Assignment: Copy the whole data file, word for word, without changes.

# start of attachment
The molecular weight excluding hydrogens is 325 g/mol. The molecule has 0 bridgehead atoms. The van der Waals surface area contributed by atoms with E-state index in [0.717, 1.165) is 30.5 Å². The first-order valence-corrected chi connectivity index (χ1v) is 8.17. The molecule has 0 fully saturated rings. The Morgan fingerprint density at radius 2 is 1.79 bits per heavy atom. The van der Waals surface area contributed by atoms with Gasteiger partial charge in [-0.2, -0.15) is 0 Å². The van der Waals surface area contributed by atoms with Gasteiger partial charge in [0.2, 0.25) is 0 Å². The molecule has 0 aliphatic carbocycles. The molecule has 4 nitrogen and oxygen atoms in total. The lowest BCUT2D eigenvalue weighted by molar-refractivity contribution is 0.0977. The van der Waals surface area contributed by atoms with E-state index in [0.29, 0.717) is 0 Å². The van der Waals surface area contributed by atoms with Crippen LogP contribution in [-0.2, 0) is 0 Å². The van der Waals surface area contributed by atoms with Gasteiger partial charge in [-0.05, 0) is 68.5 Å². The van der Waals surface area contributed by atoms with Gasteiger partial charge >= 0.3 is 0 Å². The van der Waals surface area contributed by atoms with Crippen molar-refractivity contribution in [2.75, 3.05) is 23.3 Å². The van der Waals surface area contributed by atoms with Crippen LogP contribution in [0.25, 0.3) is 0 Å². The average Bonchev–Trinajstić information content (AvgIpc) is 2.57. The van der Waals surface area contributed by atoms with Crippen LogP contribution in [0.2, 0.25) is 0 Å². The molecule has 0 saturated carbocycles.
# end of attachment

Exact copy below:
The molecular weight excluding hydrogens is 325 g/mol. The molecule has 0 bridgehead atoms. The van der Waals surface area contributed by atoms with E-state index in [0.717, 1.165) is 30.5 Å². The first-order valence-corrected chi connectivity index (χ1v) is 8.17. The molecule has 0 fully saturated rings. The Morgan fingerprint density at radius 2 is 1.79 bits per heavy atom. The van der Waals surface area contributed by atoms with Gasteiger partial charge in [-0.2, -0.15) is 0 Å². The van der Waals surface area contributed by atoms with Gasteiger partial charge in [0.2, 0.25) is 0 Å². The molecule has 0 aliphatic carbocycles. The molecule has 4 nitrogen and oxygen atoms in total. The lowest BCUT2D eigenvalue weighted by molar-refractivity contribution is 0.0977. The van der Waals surface area contributed by atoms with E-state index in [0.29, 0.717) is 0 Å². The van der Waals surface area contributed by atoms with Crippen LogP contribution in [-0.2, 0) is 0 Å². The van der Waals surface area contributed by atoms with Gasteiger partial charge in [-0.05, 0) is 68.5 Å². The van der Waals surface area contributed by atoms with Gasteiger partial charge >= 0.3 is 0 Å². The van der Waals surface area contributed by atoms with Crippen molar-refractivity contribution in [2.75, 3.05) is 23.3 Å². The van der Waals surface area contributed by atoms with Crippen LogP contribution in [0.25, 0.3) is 0 Å². The average Bonchev–Trinajstić information content (AvgIpc) is 2.57. The van der Waals surface area contributed by atoms with Crippen LogP contribution in [0.2, 0.25) is 0 Å². The molecule has 0 saturated carbocycles.